[xj] Fixing the Dash Pad

My '84 had spent a good deal of its life in the FL sun and
although the dash pad was not cracked, it had suffered some
aging problems which I set about repairing. The most
obvious was that the defroster vents were sitting loose in
the dash and no longer fit down in the recess. Upon
removing the dash pad, I saw the problem. The vinyl had
pulled away from the metal back and had lifted the defroster
vents, breaking off the little plastic nipples that held
them down. With the vinyl curled up in the opening, the
vents could no longer sit down in the correct location.
(See pictures 1 - 4 below) Here’s how I solved the problem.

  1. I took a piece of 220 sandpaper, folded it over several
    times and worked it in between the back of the vinyl and the
    metal form, roughing the vinyl and the metal. (see pic #5)

  2. Next, I wrapped a rag around a putty knife, sprayed it
    with SEM 38353 Plastic and Vinyl Prep, and ran that in the
    same area to clean out the residue from the sanding and to
    prep the vinyl

  3. I then cut a piece of 3/4’ plywood to the shape of the
    defroster vent and eased (rounded) one side (see pic #6)

  4. I drilled two holes in the plywood block and two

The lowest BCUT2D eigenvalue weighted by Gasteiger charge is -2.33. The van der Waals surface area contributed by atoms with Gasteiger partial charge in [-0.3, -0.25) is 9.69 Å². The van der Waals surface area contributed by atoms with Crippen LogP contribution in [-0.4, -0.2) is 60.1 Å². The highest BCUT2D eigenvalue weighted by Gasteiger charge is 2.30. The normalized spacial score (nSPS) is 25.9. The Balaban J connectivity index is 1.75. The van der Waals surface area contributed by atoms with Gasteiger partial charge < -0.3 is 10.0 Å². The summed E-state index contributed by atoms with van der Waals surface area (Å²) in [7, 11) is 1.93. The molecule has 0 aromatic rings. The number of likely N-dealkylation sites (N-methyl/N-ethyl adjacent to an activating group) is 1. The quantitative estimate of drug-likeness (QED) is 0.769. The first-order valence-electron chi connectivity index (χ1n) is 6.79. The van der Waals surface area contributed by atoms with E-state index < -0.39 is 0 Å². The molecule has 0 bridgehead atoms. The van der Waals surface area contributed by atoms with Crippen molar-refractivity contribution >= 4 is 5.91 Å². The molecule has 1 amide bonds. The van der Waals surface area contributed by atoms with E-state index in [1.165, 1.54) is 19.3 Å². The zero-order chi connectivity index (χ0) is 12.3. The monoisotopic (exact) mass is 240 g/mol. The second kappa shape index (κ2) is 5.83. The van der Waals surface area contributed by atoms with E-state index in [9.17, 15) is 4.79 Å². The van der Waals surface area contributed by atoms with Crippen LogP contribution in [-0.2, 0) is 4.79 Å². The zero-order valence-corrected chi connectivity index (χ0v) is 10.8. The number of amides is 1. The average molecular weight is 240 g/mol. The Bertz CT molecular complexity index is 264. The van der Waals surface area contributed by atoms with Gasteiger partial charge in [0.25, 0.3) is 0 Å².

corresponding holes in a piece of 1x3 oak

  5. I covered the eased edge of the plywood with electrical
    tape (see pic #7)

  6. Next, I held the gap between the vinyl and the metal
    open and put a generous bead of heat glue in gap. Now, the
    heat glue will harden as it goes in and the vinyl will not
    lay down, but don’t worry about that now

  7. Then I clamped the block into the recess with two bolts
    through the block and the piece of 1x3 and I put two small
    (2’’ X 2’’) pieces of wood at each end of the oak to keep it
    off the metal behind the recess. You’ll want to clamp this
    pretty tightly being careful not to bend the dash pad metal
    form (see pics #8 & #9)

  8. Here’s where the magic happens. Heat the metal on the
    back of the pad around the vent opening with a heat gun.
    You can also run the heat gun around the vinyl from the top
    all around the clamping block. You’ll want to take some
    time here and heat it really well. The idea is to soften
    the vinyl and re-melt the heat glue and heat the metal to
    the point where they all bond together and the force of the
    clamp reforms the recess and squeezes the excess heat glue out

  9. After it cools, release the clamping block, remove the